As Milton lay in his hospital bed, he had a lot of time to think of his land speed record ambitions. As World War I was drawing to a close, Fred and Augie Duesenberg designed a new straight, eight-cylinder engine for when racing resumed. This new engine was a departure from previous Duesenberg designs; gone were the long rocker arms and horizontal valves of their previous engines. In their place was a single overhead camshaft that actuated two exhaust valves and one intake valve positioned at the top of each cylinder. The engine’s camshaft was driven from the crankshaft via a vertical shaft at the front of the engine.
The crankcase and cylinders were a single casting to which the cylinder head was attached. All castings were iron. Two intake manifolds were positioned on the left side of the engine, and each manifold fed the air/fuel mixture to four cylinders from a single Miller updraft carburetor. On the right side of the engine, the exhaust gases were collected in a common manifold. The engine had a 3.0 in (76 mm) bore and 5.25 in (133 mm) stroke. It displaced 297 cu in (4.86 L) to conform to the 300 cu in (4.91 L) limit imposed on race engines at the time. The engine produced around 92 hp (69 kW) at 3,800 rpm.
Unfortunately for Duesenberg, this new “300 cu in” engine was soon made obsolete by a rule change that stipulated a 183 cu in (3.0 L) displacement limit for the 1920 Indianapolis race. With no other application for the 300 cu in engines, Milton envisioned using them for his LSR car. Over his two months of hospitalization, Milton solidified the LSR car design to include two completely separate 300 cu in engines positioned side by side at the front of the racer. Via a cone clutch, each engine directly drove a drive shaft. At the end of each drive shaft was a pinon that engaged a ring gear on the special, solid, live axle.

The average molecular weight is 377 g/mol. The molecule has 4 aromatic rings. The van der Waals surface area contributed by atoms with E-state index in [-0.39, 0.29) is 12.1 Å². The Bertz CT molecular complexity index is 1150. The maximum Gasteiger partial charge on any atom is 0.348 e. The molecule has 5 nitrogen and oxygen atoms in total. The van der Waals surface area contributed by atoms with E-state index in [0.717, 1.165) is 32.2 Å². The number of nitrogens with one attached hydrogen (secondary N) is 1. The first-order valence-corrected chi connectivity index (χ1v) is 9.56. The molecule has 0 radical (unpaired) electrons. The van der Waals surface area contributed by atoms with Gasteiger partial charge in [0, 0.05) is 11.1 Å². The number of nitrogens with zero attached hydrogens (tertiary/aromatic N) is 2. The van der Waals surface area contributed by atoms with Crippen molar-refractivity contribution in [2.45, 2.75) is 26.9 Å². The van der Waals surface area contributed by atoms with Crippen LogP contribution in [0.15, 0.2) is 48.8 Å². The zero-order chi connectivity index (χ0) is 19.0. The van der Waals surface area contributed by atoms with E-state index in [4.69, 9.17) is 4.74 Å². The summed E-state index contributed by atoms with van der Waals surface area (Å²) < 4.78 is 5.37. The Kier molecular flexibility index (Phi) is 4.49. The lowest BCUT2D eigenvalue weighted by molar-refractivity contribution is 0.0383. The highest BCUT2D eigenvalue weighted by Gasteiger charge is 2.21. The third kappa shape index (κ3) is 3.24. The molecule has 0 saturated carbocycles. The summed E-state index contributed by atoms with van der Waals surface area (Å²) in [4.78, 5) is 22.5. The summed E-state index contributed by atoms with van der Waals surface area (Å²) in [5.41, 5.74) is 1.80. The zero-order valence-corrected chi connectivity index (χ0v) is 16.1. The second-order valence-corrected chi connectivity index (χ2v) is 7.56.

The chassis for the Duesenberg LSR car was encased by a sheet-metal body, including an undertray. The front of the car was slanted and had a large opening for the radiator. A long tail tapered back beyond the rear wheels to form the rear of the car. The exhaust pipe from the left engine passed through the cockpit on its way to the outside of the car.
In November 1919, Milton was out of the hospital and, although still recovering, was back behind the wheel of a race car; he continued to win races and break records. Milton also worked on the LSR car whenever he could at Duesenberg’s shop in Elizabeth, New Jersey.
The first race of the 1920 season was the inaugural race at the Los Angles Speedway in Beverly Hills, California. Since this race would be the last for the 300 cu in engines, the LSR car was shipped with the other racers to Beverly Hills. Once the races were over, the 300 cu in engines could be installed in the LSR car and tested at the track.